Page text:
A strong partnership between a business owner and commercial banker can boost the success of both.
— Peggy Vallandingham
Vice President, Commercial Banking
TheBANK of Edwardsville
It’s no secret that building strong and healthy relationships takes time and effort. If you own a business, that’s especially true about one of your most important relationships – the one you have with your bank. A good business banking relationship can give you a powerful competitive advantage, which is why it’s so important to spend time with your business banker. By meeting with your banker regularly, you can educate them about your business opportunities and challenges, and reap some positive benefits that may include:
- Reduced fees. Your banker can look at the accounts and services you are using and help you uncover ways to reduce fees.
- Business guidance. Many business bankers have experience running their own companies and may be able to provide you with valuable advice and guidance. A good business banker should be a trusted advisor who can help you manage business challenges and capitalize on opportunities.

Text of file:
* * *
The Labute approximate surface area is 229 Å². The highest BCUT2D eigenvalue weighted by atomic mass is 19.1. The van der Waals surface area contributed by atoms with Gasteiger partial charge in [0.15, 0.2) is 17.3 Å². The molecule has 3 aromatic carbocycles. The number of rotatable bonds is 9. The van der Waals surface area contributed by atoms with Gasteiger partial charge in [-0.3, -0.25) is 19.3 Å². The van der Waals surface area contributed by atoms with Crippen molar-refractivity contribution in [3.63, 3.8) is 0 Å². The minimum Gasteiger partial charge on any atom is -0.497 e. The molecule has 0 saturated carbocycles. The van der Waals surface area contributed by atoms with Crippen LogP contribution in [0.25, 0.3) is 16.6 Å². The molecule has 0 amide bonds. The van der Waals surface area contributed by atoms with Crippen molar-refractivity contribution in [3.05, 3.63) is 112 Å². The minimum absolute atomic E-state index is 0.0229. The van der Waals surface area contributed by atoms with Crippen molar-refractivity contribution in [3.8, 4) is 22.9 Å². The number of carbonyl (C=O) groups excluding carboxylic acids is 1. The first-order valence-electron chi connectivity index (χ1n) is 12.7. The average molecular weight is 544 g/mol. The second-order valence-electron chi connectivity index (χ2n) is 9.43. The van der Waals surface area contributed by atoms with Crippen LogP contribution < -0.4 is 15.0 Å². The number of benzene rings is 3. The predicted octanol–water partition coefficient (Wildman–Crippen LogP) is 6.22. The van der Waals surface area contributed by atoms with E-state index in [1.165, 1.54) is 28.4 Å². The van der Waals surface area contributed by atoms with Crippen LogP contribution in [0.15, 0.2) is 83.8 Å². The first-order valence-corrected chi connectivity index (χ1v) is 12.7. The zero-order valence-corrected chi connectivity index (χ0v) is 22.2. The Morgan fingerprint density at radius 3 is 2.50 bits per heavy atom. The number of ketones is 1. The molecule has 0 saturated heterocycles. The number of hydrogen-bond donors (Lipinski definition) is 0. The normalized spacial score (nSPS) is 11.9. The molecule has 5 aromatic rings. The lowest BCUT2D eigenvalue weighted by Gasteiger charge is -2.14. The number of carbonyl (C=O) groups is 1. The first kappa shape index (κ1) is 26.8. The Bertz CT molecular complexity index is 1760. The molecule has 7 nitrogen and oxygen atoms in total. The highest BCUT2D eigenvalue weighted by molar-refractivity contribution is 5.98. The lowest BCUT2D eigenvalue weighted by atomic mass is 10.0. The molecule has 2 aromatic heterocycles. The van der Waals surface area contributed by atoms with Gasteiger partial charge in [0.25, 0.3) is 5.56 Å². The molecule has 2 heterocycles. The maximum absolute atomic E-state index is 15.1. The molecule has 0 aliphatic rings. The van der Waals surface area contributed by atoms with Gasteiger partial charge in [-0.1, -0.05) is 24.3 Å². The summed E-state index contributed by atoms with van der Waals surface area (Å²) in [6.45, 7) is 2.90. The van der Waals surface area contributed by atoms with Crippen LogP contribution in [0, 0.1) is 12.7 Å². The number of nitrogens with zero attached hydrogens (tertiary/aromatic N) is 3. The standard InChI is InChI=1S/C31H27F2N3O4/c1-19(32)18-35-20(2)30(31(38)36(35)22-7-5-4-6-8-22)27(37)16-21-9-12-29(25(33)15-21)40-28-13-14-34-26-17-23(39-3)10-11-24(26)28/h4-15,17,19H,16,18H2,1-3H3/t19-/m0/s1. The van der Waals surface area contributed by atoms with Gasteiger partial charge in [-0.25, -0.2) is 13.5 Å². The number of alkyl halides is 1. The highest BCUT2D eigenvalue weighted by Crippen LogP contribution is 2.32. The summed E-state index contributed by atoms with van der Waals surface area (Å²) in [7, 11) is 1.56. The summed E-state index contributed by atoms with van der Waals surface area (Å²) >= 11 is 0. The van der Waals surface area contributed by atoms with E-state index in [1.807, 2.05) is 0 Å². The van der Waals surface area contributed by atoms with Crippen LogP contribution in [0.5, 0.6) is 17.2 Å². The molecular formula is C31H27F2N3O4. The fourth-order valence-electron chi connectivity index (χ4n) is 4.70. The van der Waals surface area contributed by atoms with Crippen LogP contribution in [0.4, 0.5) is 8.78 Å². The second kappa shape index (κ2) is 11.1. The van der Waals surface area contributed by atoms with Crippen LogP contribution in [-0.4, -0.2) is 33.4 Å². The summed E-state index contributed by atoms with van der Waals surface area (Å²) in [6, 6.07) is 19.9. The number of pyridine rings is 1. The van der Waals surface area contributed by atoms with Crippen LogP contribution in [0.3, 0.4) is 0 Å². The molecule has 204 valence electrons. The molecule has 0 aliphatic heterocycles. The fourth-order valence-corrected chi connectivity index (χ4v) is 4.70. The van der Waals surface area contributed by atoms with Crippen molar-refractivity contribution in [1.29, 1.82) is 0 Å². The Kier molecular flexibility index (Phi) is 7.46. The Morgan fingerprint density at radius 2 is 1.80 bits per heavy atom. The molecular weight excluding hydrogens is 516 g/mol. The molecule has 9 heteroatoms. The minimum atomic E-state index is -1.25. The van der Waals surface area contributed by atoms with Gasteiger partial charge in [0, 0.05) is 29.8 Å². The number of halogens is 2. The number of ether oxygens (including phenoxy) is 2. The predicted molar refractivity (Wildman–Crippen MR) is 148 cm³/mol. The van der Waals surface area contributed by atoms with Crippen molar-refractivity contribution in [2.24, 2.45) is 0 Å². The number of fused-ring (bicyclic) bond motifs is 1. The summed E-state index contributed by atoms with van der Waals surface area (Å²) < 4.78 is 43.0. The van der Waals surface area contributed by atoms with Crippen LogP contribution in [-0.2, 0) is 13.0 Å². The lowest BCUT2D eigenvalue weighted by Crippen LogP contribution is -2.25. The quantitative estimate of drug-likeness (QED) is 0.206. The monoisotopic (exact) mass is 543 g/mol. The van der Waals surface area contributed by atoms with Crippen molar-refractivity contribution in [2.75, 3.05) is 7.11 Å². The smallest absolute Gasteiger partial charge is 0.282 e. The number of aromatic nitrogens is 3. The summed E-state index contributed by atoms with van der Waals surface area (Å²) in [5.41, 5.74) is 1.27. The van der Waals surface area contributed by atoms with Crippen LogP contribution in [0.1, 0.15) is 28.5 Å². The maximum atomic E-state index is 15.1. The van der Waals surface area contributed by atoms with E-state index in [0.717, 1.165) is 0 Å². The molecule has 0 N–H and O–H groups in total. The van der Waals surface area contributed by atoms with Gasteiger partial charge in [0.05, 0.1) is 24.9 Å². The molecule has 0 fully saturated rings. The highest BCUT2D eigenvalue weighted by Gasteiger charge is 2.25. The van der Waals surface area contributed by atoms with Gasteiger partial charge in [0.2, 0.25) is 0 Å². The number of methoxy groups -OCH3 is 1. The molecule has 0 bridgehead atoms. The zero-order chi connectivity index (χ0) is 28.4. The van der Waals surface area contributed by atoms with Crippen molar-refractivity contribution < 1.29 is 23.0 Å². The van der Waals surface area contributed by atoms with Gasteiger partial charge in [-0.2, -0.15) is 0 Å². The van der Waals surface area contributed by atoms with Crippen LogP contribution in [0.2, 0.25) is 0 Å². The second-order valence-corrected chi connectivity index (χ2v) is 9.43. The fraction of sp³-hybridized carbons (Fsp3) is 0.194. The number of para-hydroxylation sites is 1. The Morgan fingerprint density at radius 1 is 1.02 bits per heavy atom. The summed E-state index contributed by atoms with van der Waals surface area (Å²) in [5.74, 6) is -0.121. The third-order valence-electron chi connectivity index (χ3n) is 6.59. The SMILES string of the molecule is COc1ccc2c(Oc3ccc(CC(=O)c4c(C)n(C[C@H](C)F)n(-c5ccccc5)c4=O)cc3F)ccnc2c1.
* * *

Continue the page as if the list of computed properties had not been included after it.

- Referrals. Because they work with many business owners, business bankers are very connected. They can not only recommend your business to others, but also connect you to other service professionals to help you manage your business. For example, they may be able to recommend a good attorney or a CPA for your business.
- Market knowledge. If your business banker is familiar with your market area, they can be a valuable resource to help you manage your business and understand the economic and competitive landscape in which your company operates.
- Easier financing. Are you thinking about expanding your business or do you need assistance with managing seasonal cash flow? If your banker knows you and understands your business, it may be easier for you to get the financing you need.
- Managing money more efficiently. Your banker can tell you about new products or services to help you manage your cash flow.
The easiest way to build a relationship with your business banker is to meet with him or her periodically. Take the time to share information about your business and to invite your banker to visit your company. You’ll quickly discover that building a healthy relationship can help you build your bottom line.